As my eyes had promised I honed in on the waffle specialist after 362 steps up (and 362 down) awakened that most fearsome of hungers: The Waffle Beast. I put on my nicest “No, I won’t clean your store out!” face and informed the specialist that this was to be my very first Belgian Waffle! After deciding on toppings (plain powdered sugar and cream) he makes mine fresh right in front of my eyes. Is this place like a fairy tale or what? Literally a crowd had gathered as he was putting the finishing toppings on…it looked that good. I couldn’t help but smile and showcase my waffle a la Vanna White on Jeopardy. The crowd seemed to love it. We found a nice sunny bench and proceeded to get powdered sugar all over ourselves as we devoured these delicious concoctions. The waffle was so airy and light, it did not taste near as bad as I know it was for me!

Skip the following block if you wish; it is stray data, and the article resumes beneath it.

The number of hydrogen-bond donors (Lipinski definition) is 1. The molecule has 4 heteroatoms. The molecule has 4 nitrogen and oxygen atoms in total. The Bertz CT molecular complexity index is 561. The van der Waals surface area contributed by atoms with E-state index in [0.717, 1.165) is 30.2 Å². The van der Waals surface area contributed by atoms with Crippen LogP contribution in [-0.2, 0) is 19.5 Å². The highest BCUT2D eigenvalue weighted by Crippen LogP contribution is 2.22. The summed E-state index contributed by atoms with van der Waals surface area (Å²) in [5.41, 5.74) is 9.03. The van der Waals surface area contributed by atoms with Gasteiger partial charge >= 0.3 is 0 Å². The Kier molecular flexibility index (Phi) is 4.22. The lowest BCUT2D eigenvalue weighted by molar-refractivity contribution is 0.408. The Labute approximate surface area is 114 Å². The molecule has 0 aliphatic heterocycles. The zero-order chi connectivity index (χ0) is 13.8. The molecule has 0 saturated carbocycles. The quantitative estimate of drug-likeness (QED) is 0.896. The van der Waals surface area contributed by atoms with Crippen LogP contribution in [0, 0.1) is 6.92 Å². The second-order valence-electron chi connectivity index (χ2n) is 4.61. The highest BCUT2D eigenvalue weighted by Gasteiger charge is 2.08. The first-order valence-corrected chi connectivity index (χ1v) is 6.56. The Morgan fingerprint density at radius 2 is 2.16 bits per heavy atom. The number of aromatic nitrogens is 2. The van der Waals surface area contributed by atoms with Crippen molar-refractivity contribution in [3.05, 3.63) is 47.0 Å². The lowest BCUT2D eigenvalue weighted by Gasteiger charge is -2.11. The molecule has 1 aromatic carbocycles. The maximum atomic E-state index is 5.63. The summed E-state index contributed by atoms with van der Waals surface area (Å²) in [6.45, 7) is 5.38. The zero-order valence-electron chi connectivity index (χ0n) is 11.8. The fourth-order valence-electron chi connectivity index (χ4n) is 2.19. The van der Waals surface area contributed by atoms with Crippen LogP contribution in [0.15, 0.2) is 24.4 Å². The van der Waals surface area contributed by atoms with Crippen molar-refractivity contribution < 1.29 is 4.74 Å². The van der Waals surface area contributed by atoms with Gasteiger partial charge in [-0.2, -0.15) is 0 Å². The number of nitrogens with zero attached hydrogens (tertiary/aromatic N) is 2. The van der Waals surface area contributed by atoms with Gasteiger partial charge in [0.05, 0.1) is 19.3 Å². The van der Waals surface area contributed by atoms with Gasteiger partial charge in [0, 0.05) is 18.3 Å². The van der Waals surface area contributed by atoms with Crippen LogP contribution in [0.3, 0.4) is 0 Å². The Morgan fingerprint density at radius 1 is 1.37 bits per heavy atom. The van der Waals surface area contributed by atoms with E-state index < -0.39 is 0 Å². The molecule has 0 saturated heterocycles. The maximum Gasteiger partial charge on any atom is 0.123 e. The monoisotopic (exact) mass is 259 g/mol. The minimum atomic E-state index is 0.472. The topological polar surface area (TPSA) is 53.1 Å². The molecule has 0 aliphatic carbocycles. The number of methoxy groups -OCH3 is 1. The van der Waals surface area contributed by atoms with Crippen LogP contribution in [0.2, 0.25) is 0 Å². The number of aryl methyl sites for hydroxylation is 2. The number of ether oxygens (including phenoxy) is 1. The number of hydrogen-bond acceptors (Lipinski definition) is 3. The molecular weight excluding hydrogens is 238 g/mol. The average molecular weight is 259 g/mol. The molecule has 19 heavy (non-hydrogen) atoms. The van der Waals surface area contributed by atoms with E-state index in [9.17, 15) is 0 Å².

After the Waffle Beast was sated we set out on a course to find our most favorite thing in the world: Canals. Brugge is not set up in the most friendly way for those who love to walk along canals *ahem* however we mapped out a nice enough route that led to some pretty awesome spots along their canals. We stopped at every bridge, admired every blooming tree, and watched every single swan (much to Adam’s dismay). We ended our walk by going through Brugge’s large parks – which has an entire swan colony, YES! – and headed to the train station to pick up our tickets for our impending departure to Paris tomorrow morning. All along the path there were accordion players and guitarists…sigh…what music to fit such scenery! Again I couldn’t help it, but in my comparison-prone mind I was already anticipating Paris and the walks along the Seine.